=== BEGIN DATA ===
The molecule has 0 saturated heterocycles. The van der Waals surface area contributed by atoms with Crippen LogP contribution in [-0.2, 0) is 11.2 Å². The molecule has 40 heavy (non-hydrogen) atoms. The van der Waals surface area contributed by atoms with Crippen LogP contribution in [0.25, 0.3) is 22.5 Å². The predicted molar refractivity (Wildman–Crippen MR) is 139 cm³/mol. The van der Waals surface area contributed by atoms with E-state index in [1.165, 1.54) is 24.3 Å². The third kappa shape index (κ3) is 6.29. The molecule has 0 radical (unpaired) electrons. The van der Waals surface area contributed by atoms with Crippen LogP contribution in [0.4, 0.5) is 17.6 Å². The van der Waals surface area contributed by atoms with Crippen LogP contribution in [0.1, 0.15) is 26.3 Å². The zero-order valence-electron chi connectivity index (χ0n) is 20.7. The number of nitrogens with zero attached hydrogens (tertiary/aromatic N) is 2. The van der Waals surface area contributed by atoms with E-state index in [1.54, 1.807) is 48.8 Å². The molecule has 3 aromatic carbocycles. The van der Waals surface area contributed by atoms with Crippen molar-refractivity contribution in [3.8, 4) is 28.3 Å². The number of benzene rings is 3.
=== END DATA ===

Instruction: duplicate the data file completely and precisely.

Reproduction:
The molecule has 0 saturated heterocycles. The van der Waals surface area contributed by atoms with Crippen LogP contribution in [-0.2, 0) is 11.2 Å². The molecule has 40 heavy (non-hydrogen) atoms. The van der Waals surface area contributed by atoms with Crippen LogP contribution in [0.25, 0.3) is 22.5 Å². The predicted molar refractivity (Wildman–Crippen MR) is 139 cm³/mol. The van der Waals surface area contributed by atoms with E-state index in [1.165, 1.54) is 24.3 Å². The third kappa shape index (κ3) is 6.29. The molecule has 0 radical (unpaired) electrons. The van der Waals surface area contributed by atoms with Crippen LogP contribution in [0.4, 0.5) is 17.6 Å². The van der Waals surface area contributed by atoms with Crippen LogP contribution in [0.1, 0.15) is 26.3 Å². The zero-order valence-electron chi connectivity index (χ0n) is 20.7. The number of nitrogens with zero attached hydrogens (tertiary/aromatic N) is 2. The van der Waals surface area contributed by atoms with E-state index in [1.54, 1.807) is 48.8 Å². The molecule has 3 aromatic carbocycles. The van der Waals surface area contributed by atoms with Crippen molar-refractivity contribution in [3.8, 4) is 28.3 Å². The number of benzene rings is 3.